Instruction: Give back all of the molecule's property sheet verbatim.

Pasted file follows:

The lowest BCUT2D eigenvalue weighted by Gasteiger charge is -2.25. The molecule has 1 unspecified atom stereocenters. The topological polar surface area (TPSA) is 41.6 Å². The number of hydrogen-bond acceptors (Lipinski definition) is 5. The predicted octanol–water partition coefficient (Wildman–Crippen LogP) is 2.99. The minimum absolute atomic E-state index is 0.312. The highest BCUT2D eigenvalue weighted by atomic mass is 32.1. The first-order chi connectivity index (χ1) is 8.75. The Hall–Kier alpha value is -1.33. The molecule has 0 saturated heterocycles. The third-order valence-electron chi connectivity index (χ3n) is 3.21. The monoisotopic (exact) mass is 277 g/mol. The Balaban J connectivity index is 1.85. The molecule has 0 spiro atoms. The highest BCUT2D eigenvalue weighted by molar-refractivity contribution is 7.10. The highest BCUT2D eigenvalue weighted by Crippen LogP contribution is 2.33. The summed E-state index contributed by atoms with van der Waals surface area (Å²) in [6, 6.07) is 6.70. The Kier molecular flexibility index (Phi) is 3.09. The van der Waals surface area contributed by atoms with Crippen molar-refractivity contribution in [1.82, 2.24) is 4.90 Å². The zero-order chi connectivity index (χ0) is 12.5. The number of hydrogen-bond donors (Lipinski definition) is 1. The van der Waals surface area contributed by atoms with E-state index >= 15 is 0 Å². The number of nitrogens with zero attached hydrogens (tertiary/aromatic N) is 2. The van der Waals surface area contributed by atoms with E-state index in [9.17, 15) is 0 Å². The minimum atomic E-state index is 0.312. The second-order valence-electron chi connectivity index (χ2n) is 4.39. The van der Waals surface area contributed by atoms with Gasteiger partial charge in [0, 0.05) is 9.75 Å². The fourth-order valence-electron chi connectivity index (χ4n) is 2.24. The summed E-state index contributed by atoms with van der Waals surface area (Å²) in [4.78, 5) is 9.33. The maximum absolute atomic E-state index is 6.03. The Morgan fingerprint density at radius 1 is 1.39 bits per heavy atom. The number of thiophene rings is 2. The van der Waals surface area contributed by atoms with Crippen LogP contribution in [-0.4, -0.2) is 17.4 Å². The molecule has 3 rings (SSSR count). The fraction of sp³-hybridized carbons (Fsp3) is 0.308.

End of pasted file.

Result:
The lowest BCUT2D eigenvalue weighted by Gasteiger charge is -2.25. The molecule has 1 unspecified atom stereocenters. The topological polar surface area (TPSA) is 41.6 Å². The number of hydrogen-bond acceptors (Lipinski definition) is 5. The predicted octanol–water partition coefficient (Wildman–Crippen LogP) is 2.99. The minimum absolute atomic E-state index is 0.312. The highest BCUT2D eigenvalue weighted by atomic mass is 32.1. The first-order chi connectivity index (χ1) is 8.75. The Hall–Kier alpha value is -1.33. The molecule has 0 saturated heterocycles. The third-order valence-electron chi connectivity index (χ3n) is 3.21. The monoisotopic (exact) mass is 277 g/mol. The Balaban J connectivity index is 1.85. The molecule has 0 spiro atoms. The highest BCUT2D eigenvalue weighted by molar-refractivity contribution is 7.10. The highest BCUT2D eigenvalue weighted by Crippen LogP contribution is 2.33. The summed E-state index contributed by atoms with van der Waals surface area (Å²) in [6, 6.07) is 6.70. The Kier molecular flexibility index (Phi) is 3.09. The van der Waals surface area contributed by atoms with Crippen molar-refractivity contribution in [1.82, 2.24) is 4.90 Å². The zero-order chi connectivity index (χ0) is 12.5. The number of hydrogen-bond donors (Lipinski definition) is 1. The van der Waals surface area contributed by atoms with E-state index >= 15 is 0 Å². The number of nitrogens with zero attached hydrogens (tertiary/aromatic N) is 2. The van der Waals surface area contributed by atoms with E-state index in [9.17, 15) is 0 Å². The minimum atomic E-state index is 0.312. The second-order valence-electron chi connectivity index (χ2n) is 4.39. The van der Waals surface area contributed by atoms with Gasteiger partial charge in [0, 0.05) is 9.75 Å². The fourth-order valence-electron chi connectivity index (χ4n) is 2.24. The summed E-state index contributed by atoms with van der Waals surface area (Å²) in [4.78, 5) is 9.33. The maximum absolute atomic E-state index is 6.03. The Morgan fingerprint density at radius 1 is 1.39 bits per heavy atom. The number of thiophene rings is 2. The van der Waals surface area contributed by atoms with Crippen LogP contribution in [-0.4, -0.2) is 17.4 Å². The molecule has 3 rings (SSSR count). The fraction of sp³-hybridized carbons (Fsp3) is 0.308.